We have all spent time doing it: Looking for heroes in all the wrong places. Our movies and music reflect and sometimes magnify that desire to find someone who is an authentic hero. While watching Wonder Woman, we love imagining a woman with extraordinary physical and mental abilities. Maybe even a little identification with her. But when the movie ends and we return to the real world, the illusion and our search for heroines ceases.
Or does it?
Perhaps you remember the allegory of the charioteer from Plato? The charioteer and winged horses of the gods are noble and of noble breed, while ours are mixed. One is noble and one ignoble and we have a lot of trouble managing them. Plato writes:
I will endevour to explain to you in what way the mortal differs from the immortal creature. The soul or animate being has the care of the inanimate, and traverses the whole heavens in diverse forms appearing;-when perfect and fully winged she soars upward, and is the ruler of the universe; while the imperfect soul loses her feathers and drooping in her flight at last settles on solid ground.
In an earlier post, I commented on a book by Wallace Stevens, The Necessary Angel. So intrigued by Wallace’s excerpted thoughts, I bought and am reading the book. Wallace begins his series of meditations on the necessary relationship between reality and imagination with Plato’s Allegory of the Charioteer.
But by page 4, I am disappointed. Stevens asks his reader what the experience of Plato’s allegory is, answering his rhetorical question with this passage:
…we have scarcely read the passage before we have identified ourselves with the charioteer, have, in fact, taken his place and, driving his winged horses, are traversing the whole heaven. Then suddenly we remember, it may be, that the soul no longer exists and we droop in our flight…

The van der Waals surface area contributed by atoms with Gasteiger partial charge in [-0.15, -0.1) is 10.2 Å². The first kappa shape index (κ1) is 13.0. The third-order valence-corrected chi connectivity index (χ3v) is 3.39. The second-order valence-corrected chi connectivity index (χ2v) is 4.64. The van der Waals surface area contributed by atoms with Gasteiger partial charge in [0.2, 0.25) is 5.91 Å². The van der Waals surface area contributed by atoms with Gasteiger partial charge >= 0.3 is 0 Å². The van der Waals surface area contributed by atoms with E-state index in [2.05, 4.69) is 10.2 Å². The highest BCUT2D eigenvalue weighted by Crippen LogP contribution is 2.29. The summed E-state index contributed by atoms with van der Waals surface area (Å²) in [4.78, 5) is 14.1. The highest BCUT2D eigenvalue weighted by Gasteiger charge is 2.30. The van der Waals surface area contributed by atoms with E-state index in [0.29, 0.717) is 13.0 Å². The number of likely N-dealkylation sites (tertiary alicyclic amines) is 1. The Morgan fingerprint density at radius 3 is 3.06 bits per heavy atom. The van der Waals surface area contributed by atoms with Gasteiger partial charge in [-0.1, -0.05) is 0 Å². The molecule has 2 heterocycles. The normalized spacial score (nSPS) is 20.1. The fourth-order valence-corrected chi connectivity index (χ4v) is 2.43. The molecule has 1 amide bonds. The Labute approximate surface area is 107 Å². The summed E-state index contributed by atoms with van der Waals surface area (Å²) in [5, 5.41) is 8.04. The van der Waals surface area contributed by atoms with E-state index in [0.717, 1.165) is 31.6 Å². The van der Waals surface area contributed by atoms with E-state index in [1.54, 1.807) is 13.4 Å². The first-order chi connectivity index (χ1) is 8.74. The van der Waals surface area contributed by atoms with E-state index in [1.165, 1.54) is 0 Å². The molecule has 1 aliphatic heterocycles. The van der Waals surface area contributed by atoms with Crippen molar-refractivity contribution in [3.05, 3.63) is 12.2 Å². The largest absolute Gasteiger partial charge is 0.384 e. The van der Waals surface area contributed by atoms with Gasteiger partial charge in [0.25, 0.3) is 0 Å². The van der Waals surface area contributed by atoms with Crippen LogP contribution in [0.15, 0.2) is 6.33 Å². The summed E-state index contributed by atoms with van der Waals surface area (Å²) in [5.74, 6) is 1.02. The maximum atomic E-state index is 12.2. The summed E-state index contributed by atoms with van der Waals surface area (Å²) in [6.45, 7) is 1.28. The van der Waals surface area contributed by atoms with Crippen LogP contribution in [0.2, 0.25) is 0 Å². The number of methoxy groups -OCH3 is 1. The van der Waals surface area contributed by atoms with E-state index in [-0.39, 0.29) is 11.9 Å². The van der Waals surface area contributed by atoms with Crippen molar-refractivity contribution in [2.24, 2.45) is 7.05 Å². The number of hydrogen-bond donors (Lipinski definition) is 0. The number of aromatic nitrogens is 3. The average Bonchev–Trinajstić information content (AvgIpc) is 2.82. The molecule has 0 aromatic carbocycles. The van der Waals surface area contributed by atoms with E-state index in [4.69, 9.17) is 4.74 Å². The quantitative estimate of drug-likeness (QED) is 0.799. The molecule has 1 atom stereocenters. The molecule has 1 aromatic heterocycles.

In the next paragraph, Stevens writes that “just as charioteers no longer exist, neither does the soul.” Although he wrote in the middle of the last century, Stevens was evidently a man who would fit in this one: God and notions of immortality are merely lovely images from childhood or fantasy.
I remember well reading Plato’s allegories as an atheist undergrad. And loving the notion of the winged horses, one noble, the other ignoble- base, contemptible. Plato’s imagery felt real, like life. The pull of the winged horse toward nobility and the heavens was tangible. I could feel it.
Yet, I claimed I was an atheist.
All these years later, I recognize Plato’s allegories. If anything, they are more real than all those years ago.But then, my imagination is powerful, after all, I’m a writer. Daily immersed in the new medical mystery novel, challenged by a new character, an evil genius.
More to the point, however, I know the soul is real, perhaps more real than much of this illusory existence. And even in this arguably most secular of all the centuries since Christ, I’m not alone. Matthew McConnaughey’s acceptance speech upon winning the Oscar for Dallas Buyers Club:
And to my hero, that’s who I chase. Now, when I was 15 years old, I had a very important person in my life come to me and say, “Who’s your hero?” And I said, “I don’t know, I’ve got to think about that. Give me a couple of weeks.” I come back two weeks later, this person comes up and says, “Who’s your hero?” I said, “I thought about it. It’s me in 10 years.” So I turned 25. Ten years later, that same person comes to me and says, “So, are you a hero?” And I was like, “Not even close! No, no no!” She said, “Why?” I said, “Because my hero’s me at 35.”
So you see every day, every week, every month, and every year of my life, my hero’s always ten years away. I’m never going to be my hero. I’m not going to attain that. I know I’m not. And that’s just fine with me, because that keeps me with somebody to keep on chasing. So, to any of us, whatever those things are, whatever it is we look up to, whatever it is we look forward to, and whoever it is we’re chasing.